To introduce the idea: recirculating farms use continually cleaned, recycled water as the basis of food production. Instead of planting crops in soil, crops are provided nutrient rich water. Some folks are familiar with hydroponics – this is a form of that. Some recirculating farms grow more than plants – the water used in to grow the produce is the same water that these farms use to raise edible fish. This is called “aquaponics” (a combination of hydroponics and aquaculture – fish farming). The waste the fish produce provides important nutrients for plants and may even be used as fertilizer for soil-based farming practice. The combination of fish and herb/vegetable/fruit production makes these farms very viable, while the space and water requirements make them convenient, maintainable and accessible in almost any community.
Recirculating farms are remarkably sustainable, clean, and possess the rare gift of spatial efficiency. In a fractional amount of space, these small farms can produce an incredible amount of food. And, as an additional bonus, these farms can produce many of the same crops with approximately half(or even less) the water use.
Water loss in a well-designed recirculating system is minimal- between approximately 1 and 1.5% daily. In this system, water is conserved and reused; it doesn’t drain out, contaminate or relocate. The only notable water loss is through evaporation, absorption and water removed with waste. Because of recycling techniques, water only needs to be regularly added in limited amounts. Can you feel that? The valley just stopped sinking for a moment! And keeping the water in one place requires much less imported water from other areas of the state. I think the Aqueduct just breathed a sigh of relief!
This should ring especially loud in the ears of Californians. With 70% of fresh water being used in agriculture, alternate innovative farming practices should be considered. And with the potential damage to California waterways, finding ways to reduce the need for groundwater pumping and water transportation will become priority both for agriculture and consumption. As illustrated by ideas such as Props 13 and 50 (decade-old drinking water conservation efforts) to protect thirsty populations, populations need water every bit as badly as almonds. By conserving water locally, we could redirect fresh water away from fields and into homes.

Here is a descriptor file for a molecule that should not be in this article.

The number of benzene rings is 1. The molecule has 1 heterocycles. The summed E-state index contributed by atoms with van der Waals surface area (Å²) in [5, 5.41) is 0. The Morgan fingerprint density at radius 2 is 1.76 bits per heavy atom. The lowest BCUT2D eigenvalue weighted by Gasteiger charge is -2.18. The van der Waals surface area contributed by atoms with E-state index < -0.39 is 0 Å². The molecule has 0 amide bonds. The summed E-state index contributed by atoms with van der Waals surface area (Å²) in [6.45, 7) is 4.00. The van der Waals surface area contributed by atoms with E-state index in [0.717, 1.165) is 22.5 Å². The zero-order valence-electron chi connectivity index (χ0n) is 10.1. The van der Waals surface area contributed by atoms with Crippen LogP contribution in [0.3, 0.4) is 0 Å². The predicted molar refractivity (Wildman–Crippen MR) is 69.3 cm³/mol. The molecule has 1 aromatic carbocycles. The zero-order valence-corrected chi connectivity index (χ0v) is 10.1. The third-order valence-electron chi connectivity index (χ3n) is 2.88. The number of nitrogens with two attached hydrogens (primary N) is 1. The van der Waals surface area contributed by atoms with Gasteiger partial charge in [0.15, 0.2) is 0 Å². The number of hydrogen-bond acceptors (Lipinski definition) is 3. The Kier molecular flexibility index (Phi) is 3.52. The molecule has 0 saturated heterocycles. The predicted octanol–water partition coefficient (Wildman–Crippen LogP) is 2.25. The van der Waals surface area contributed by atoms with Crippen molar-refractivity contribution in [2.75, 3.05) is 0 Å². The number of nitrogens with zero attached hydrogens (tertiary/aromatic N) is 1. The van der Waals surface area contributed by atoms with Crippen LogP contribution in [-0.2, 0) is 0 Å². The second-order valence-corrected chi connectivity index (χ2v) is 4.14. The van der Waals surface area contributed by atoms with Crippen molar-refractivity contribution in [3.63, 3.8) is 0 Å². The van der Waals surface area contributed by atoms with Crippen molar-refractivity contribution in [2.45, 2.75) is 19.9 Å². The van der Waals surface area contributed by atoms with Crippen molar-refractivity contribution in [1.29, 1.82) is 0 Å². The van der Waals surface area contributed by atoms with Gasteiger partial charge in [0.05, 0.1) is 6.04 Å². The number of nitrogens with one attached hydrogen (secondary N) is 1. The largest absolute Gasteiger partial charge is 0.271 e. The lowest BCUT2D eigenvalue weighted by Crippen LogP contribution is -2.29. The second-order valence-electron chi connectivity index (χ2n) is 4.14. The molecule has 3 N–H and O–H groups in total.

This doesn’t suggest that recirculating farms are the silver-bullet to California’s water problems. But when you consider just how much lettuce comes from Salinas, CA or how many strawberries from Watsonville, CA, it might be a very important new opportunity to grow fresh food. Not only could the same amount of produce be generated from these recirculating farms, it could be through a smaller space, without the use of harmful chemicals, without constant drip or sprinkler irrigation and it could help farms moving toward the organic side to create a clean and efficient system while simultaneously adding a sustainable fish-farm into the business model.
While California agriculture may not change overnight, adding recirculating farms into the equation could greatly expand its agricultural potential. Imagine Los Angeles- the desert city of So Cal- growing fresh organic strawberries on rooftops. No shipping, no harmful chemicals and no runoff pollution.
All this using so much less water? From where I stand, L.A. could look a lot less like a desert and a lot more like an oasis.